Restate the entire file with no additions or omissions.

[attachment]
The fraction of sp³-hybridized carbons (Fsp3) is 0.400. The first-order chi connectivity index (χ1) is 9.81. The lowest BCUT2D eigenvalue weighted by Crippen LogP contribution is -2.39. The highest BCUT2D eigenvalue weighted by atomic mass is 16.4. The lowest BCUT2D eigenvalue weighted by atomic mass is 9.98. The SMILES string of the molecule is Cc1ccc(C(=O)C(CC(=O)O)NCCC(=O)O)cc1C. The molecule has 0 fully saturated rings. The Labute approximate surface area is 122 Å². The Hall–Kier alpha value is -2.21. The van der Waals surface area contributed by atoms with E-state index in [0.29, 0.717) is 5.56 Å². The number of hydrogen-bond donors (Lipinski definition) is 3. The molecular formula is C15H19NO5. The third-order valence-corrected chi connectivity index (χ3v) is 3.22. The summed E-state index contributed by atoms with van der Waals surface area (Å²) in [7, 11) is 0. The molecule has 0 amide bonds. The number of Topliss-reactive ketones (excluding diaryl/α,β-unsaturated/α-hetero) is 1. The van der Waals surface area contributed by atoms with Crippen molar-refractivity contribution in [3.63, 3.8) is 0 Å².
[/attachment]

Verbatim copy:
The fraction of sp³-hybridized carbons (Fsp3) is 0.400. The first-order chi connectivity index (χ1) is 9.81. The lowest BCUT2D eigenvalue weighted by Crippen LogP contribution is -2.39. The highest BCUT2D eigenvalue weighted by atomic mass is 16.4. The lowest BCUT2D eigenvalue weighted by atomic mass is 9.98. The SMILES string of the molecule is Cc1ccc(C(=O)C(CC(=O)O)NCCC(=O)O)cc1C. The molecule has 0 fully saturated rings. The Labute approximate surface area is 122 Å². The Hall–Kier alpha value is -2.21. The van der Waals surface area contributed by atoms with E-state index in [0.29, 0.717) is 5.56 Å². The number of hydrogen-bond donors (Lipinski definition) is 3. The molecular formula is C15H19NO5. The third-order valence-corrected chi connectivity index (χ3v) is 3.22. The summed E-state index contributed by atoms with van der Waals surface area (Å²) in [7, 11) is 0. The molecule has 0 amide bonds. The number of Topliss-reactive ketones (excluding diaryl/α,β-unsaturated/α-hetero) is 1. The van der Waals surface area contributed by atoms with Crippen molar-refractivity contribution in [3.63, 3.8) is 0 Å².